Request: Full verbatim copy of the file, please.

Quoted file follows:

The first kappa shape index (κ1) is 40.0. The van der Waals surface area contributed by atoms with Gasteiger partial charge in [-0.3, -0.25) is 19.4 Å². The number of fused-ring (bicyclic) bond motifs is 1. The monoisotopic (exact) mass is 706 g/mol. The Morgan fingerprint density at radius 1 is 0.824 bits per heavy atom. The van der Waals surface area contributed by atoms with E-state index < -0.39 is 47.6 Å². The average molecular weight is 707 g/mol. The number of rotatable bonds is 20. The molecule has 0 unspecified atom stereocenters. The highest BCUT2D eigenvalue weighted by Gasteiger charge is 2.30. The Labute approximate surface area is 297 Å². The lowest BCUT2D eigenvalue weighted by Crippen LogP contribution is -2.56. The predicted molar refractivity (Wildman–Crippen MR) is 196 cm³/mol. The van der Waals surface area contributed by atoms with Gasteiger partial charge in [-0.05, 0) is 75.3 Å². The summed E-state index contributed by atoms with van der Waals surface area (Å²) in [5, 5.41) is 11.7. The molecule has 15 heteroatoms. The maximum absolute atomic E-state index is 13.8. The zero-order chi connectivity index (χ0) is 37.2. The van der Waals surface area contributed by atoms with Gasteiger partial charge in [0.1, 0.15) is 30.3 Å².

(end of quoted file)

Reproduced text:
The first kappa shape index (κ1) is 40.0. The van der Waals surface area contributed by atoms with Gasteiger partial charge in [-0.3, -0.25) is 19.4 Å². The number of fused-ring (bicyclic) bond motifs is 1. The monoisotopic (exact) mass is 706 g/mol. The Morgan fingerprint density at radius 1 is 0.824 bits per heavy atom. The van der Waals surface area contributed by atoms with E-state index < -0.39 is 47.6 Å². The average molecular weight is 707 g/mol. The number of rotatable bonds is 20. The molecule has 0 unspecified atom stereocenters. The highest BCUT2D eigenvalue weighted by Gasteiger charge is 2.30. The Labute approximate surface area is 297 Å². The lowest BCUT2D eigenvalue weighted by Crippen LogP contribution is -2.56. The predicted molar refractivity (Wildman–Crippen MR) is 196 cm³/mol. The van der Waals surface area contributed by atoms with Gasteiger partial charge in [-0.05, 0) is 75.3 Å². The summed E-state index contributed by atoms with van der Waals surface area (Å²) in [5, 5.41) is 11.7. The molecule has 15 heteroatoms. The maximum absolute atomic E-state index is 13.8. The zero-order chi connectivity index (χ0) is 37.2. The van der Waals surface area contributed by atoms with Gasteiger partial charge in [0.1, 0.15) is 30.3 Å².